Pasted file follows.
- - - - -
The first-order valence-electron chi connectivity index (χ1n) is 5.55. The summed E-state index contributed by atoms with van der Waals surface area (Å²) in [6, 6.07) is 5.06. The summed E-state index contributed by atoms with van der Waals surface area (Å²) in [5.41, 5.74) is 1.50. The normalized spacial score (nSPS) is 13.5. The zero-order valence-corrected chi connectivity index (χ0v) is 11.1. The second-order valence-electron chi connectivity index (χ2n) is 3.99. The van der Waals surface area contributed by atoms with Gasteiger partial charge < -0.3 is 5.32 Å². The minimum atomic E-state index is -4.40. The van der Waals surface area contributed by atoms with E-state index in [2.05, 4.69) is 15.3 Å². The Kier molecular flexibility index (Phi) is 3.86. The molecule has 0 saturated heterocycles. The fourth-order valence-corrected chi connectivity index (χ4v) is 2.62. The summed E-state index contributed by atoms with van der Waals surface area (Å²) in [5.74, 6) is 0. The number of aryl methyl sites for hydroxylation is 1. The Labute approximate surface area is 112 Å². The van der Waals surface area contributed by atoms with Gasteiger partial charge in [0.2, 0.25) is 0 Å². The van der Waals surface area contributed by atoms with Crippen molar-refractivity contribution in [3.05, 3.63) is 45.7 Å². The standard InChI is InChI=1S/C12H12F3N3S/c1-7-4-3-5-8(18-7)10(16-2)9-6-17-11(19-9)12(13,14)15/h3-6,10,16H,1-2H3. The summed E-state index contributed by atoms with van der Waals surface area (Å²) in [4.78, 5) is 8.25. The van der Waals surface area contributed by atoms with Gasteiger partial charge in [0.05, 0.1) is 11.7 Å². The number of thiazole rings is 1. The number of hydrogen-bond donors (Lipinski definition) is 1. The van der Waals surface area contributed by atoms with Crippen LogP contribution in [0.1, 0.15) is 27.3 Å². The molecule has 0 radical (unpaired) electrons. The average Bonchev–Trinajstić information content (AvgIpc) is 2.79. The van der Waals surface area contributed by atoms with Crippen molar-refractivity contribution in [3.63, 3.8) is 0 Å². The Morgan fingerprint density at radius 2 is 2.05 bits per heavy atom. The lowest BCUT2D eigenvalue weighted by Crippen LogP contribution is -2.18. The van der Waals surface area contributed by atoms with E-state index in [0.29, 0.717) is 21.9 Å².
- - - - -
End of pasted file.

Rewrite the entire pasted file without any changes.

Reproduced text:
The first-order valence-electron chi connectivity index (χ1n) is 5.55. The summed E-state index contributed by atoms with van der Waals surface area (Å²) in [6, 6.07) is 5.06. The summed E-state index contributed by atoms with van der Waals surface area (Å²) in [5.41, 5.74) is 1.50. The normalized spacial score (nSPS) is 13.5. The zero-order valence-corrected chi connectivity index (χ0v) is 11.1. The second-order valence-electron chi connectivity index (χ2n) is 3.99. The van der Waals surface area contributed by atoms with Gasteiger partial charge < -0.3 is 5.32 Å². The minimum atomic E-state index is -4.40. The van der Waals surface area contributed by atoms with E-state index in [2.05, 4.69) is 15.3 Å². The Kier molecular flexibility index (Phi) is 3.86. The molecule has 0 saturated heterocycles. The fourth-order valence-corrected chi connectivity index (χ4v) is 2.62. The summed E-state index contributed by atoms with van der Waals surface area (Å²) in [5.74, 6) is 0. The number of aryl methyl sites for hydroxylation is 1. The Labute approximate surface area is 112 Å². The van der Waals surface area contributed by atoms with Gasteiger partial charge in [0.2, 0.25) is 0 Å². The van der Waals surface area contributed by atoms with Crippen molar-refractivity contribution in [3.05, 3.63) is 45.7 Å². The standard InChI is InChI=1S/C12H12F3N3S/c1-7-4-3-5-8(18-7)10(16-2)9-6-17-11(19-9)12(13,14)15/h3-6,10,16H,1-2H3. The summed E-state index contributed by atoms with van der Waals surface area (Å²) in [4.78, 5) is 8.25. The van der Waals surface area contributed by atoms with Gasteiger partial charge in [0.05, 0.1) is 11.7 Å². The number of thiazole rings is 1. The number of hydrogen-bond donors (Lipinski definition) is 1. The van der Waals surface area contributed by atoms with Crippen LogP contribution in [0.1, 0.15) is 27.3 Å². The molecule has 0 radical (unpaired) electrons. The average Bonchev–Trinajstić information content (AvgIpc) is 2.79. The van der Waals surface area contributed by atoms with Crippen molar-refractivity contribution in [3.63, 3.8) is 0 Å². The Morgan fingerprint density at radius 2 is 2.05 bits per heavy atom. The lowest BCUT2D eigenvalue weighted by Crippen LogP contribution is -2.18. The van der Waals surface area contributed by atoms with E-state index in [0.29, 0.717) is 21.9 Å².